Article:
The driver moved a bag of half eaten McDonald’s fries off the front seat so Marina could get in. The fries were food for the squirrels. He felt bad for the squirrels that didn’t find a mate, because apparently, this would cause the other squirrels to ostracize them. His empathy for squirrel love was a stark contrast to what was about to happen….

As we drove, we excitedly looked around at the scenery – the winery, the big lake, the impressive houses. We were hoping for a tour of the town but instead we got something we didn’t bargain for. The driver began to tell us tales of woe about how the cops, which he comfortably referred to as pigs, harassed him. The driver only cared to hear the sound of his own voice and it began to bore within my ears.

The “N” Word

Then something unexpected happened. The  driver began to tell us a story about how he was robbed. He referred to his alleged assailants by the “N” word, which he comfortably repeated numerous times. From the back seat, I also heard him say “the black boy reached for his arm”. And then more “N” words. Was I really hearing this?? Had we stepped back into 1965??

I started to chime in when my hiker friend encouraged me to wait until the vehicle came to a stop. After all, our lives were at the mercy of this self-loathing, lonely, and ignorant man. I resisted the urge to tell the man to pull over so I could get out and walk the rest of the way.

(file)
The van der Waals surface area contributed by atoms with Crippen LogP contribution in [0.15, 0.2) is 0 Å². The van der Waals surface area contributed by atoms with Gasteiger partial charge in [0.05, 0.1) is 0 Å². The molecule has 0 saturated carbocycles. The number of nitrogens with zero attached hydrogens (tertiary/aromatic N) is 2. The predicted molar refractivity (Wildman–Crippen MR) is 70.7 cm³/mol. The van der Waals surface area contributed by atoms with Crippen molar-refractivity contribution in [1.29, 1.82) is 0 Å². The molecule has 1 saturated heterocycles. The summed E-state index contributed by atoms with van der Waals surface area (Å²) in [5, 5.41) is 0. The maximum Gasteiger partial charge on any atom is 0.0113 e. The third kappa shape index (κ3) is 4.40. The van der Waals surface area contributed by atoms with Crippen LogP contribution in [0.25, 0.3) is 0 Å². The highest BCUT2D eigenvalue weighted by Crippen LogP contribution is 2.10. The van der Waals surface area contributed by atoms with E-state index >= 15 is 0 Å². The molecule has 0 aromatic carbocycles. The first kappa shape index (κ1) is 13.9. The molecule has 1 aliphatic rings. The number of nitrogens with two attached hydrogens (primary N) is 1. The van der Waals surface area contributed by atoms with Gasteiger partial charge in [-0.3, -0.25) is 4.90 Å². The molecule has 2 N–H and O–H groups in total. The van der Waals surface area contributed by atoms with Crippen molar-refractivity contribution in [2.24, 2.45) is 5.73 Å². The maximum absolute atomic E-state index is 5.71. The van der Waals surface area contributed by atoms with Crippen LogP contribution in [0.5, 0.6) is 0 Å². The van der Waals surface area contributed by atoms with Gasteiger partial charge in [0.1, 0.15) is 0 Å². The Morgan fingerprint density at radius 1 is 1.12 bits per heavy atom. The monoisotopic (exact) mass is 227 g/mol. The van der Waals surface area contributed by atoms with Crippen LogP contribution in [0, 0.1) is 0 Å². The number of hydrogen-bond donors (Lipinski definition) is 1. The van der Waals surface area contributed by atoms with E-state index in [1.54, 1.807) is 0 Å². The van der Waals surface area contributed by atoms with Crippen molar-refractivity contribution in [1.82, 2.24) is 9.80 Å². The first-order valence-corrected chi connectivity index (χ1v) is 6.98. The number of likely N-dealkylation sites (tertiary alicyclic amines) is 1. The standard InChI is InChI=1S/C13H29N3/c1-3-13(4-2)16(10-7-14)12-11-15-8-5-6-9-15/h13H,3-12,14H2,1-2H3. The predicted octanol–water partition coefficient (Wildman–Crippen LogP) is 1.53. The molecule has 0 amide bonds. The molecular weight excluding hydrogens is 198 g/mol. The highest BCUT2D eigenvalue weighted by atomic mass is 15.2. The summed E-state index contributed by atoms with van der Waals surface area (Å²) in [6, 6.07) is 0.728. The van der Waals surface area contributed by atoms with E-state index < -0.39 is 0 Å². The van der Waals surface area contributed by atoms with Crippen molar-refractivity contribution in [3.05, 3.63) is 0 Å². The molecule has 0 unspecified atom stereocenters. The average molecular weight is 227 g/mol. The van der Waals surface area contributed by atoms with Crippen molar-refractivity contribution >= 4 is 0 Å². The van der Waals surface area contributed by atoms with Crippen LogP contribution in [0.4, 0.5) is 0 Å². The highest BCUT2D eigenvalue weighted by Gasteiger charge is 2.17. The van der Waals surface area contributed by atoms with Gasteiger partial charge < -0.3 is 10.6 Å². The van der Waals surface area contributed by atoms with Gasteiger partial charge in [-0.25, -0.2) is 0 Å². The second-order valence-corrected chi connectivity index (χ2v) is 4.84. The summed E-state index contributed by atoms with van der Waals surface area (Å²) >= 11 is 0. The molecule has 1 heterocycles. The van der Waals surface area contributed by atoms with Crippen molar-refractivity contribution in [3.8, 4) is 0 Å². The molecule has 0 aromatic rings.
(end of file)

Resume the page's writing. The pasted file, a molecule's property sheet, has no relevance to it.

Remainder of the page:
When the vehicle finally reached the destination, a Mexican restaurant on the far side of town, the car came to a stop. The driver interrupted one of his drab rants to tell us he would pick us up later. My blood was boiling so I don’t recall exactly what I said, but it included calling him out on his racism and vowing to never get back in his car again.

My friend paid the fare and we walked into the restaurant feeling shell shocked. We were seated and began to pick at the tortillas and salsa while we unpacked what had just occurred. Was I hurt? Yes. Was I insulted? Yes. Was I mad? Hell yes.


Where is the equity of treatment for full freedom to move around this country? Why must I have to fear being targeted by racism? Will there be more racism up the trail and am I safe?

These questions remain unanswered. I decide I need to  determine how to put this unfortunate incident behind me and move on with my hike. I recognize that there are people in this world who have nothing better to do than wallow in negativity, live small lives, and judge others. They have no drive to grow and handle hard things. While these people exist on and off the trail, there are many more people with good intentions, open minds and kind hearts. I align myself with these types of people.

I will continue to do “hard” and hike this hike.

I don’t like discomfort

I don’t like hard BUT